WITH PETER BURGIS
Editor's note: Peter Burgis has been portraying the infamous justice,
Begbie, over a period of some 19 seasons in Barkerville. In his many journeys
walking the last mile of the Cariboo Road he has a certain insight on the
Judge, his character and what made him tick... This year, seeing as we wrote
a feature article on Judge Begbie, we thought it would be appropriate to
conduct an interview with the man who is him today.
To begin why don't you tell the readers
something about yourself, your background, 'life before Barkerville', that
sort of thing.
Ahh, life before Barkerville. Well,
since you don't want to hear about the whole sixty-odd years...
Just the highlights.
Well, once my formal education was completed...off
into the air force for five years, spent a lot of time in Germany and back,
some time with the civil service in England and then emigrated to Canada...(pauses
while thinking)...in 1957.
I then spent about 18 years or more working
in Vancouver at various professional jobs, basically as a purchasing agent...my
original profession. Got an opportunity to get into the theatre full-time.
I'd been doing a lot of non-professional theatre in Vancouver. Well over
thirteen, fourteen years of non-professional theatre down there. Got the
chance to get the job here and then another one in the winter in Vancouver.
As you well know, you can't live [in Barkerville] unless you've got two
First job [in Barkerville] was at the Theatre
Royal. Franklin Johnson, who [was Begbie before me], gave up the Begbie
presentation and when I came to audition [for the Theatre] in '76, they
said, 'No we don't want you for the show, we want you to do Begbie instead'.
All of a sudden, like topsy, it just grew from there.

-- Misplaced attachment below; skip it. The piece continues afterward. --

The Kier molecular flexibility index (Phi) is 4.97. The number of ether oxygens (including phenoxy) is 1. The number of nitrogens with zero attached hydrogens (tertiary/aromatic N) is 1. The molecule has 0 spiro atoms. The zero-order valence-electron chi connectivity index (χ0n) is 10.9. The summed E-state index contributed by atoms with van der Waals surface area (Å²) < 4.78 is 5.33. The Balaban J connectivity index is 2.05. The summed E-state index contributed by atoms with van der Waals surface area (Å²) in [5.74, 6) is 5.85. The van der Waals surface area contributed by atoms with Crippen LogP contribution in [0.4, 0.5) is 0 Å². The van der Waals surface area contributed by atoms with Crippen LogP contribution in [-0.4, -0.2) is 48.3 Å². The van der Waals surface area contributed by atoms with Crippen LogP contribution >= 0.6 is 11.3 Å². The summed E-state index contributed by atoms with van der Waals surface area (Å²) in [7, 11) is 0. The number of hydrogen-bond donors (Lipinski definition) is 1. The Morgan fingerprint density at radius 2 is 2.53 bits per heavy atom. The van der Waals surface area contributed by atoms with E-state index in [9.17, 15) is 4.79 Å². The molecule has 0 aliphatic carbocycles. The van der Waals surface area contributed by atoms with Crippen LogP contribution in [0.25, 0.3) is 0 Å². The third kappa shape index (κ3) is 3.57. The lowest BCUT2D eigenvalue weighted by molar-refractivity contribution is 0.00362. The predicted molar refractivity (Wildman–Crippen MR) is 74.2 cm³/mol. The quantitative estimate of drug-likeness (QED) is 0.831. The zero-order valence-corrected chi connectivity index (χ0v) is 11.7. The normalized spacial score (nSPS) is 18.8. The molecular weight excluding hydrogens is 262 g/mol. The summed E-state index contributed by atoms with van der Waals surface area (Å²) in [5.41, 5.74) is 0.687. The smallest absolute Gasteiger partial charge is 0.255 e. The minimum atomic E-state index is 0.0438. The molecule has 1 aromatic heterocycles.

All I inherited from Franklin was the script
and it was a solo performance then. After that, I gradually changed it into
a two-person show and the script, once again like topsy, kept growing. Instead
of ten to fifteen minutes, all of a sudden it was twenty-five to thirty
and a regular thing. I wear out assistants quite quickly.
So, what would you say attracted
you to Barkerville, was it more of an attraction or just happenstance?
Happenstance mostly. I mean, I'm really
lucky 'cause I'd been here once...and...I lived next door to Fran Dowie
in Richmond (Fran Dowie ran the Theatre Royal in its early years), I knew
Fran 'cause he was my next-door neighbour...never thought about working
for him at that time but then, as I say, when I got the opportunity of working
in the theatre I thought great, really good gig, really good place...winter
with the theatre company and back here to do Begbie.
The next winter the theatre company folded
in Vancouver and that's when I went 'Oh, I can't afford to live in Vancouver
in the winter anymore so that's when we bought the house in Wells, 'cause
it was cheaper to live here than there.' Course at that time we could live
in [Barkerville] as well, in the summer we had a house here and we were
around in costume at all hours of the day.
That would have been the King
House. I remember that house well.
Yeah, yeah. Croquet on the back lawn.
Croquet tournaments and pig roasts.
Ok, let's talk a little about Matthew Baillie Begbie. You've been doing
this job for 19 years. Probably longer than anyone else...
Probably. I'm not sure about Franklin
but I would expect that I've been doing it the longest. Although mind you,
19 years on the bench, Begbie had 36, I have another 17 years to go!
Seeing as you've done it for 19
years, which is a considerable length of time by any measure, certainly
longer than any other interpreter that I know of, you must find Begbie to
be a fascinating character to have held your interest for all these years.
Hmm. Well the thing is...we were saying...you've
got a 36 year career. If you had to recount somebody's life for 36 years,
obviously your not going to do it year by year, but there are enough accrued
anecdotes that, in theory, you've got enough material that you wouldn't
have to worry about using something new every day; which, we don't have
to do anyway.
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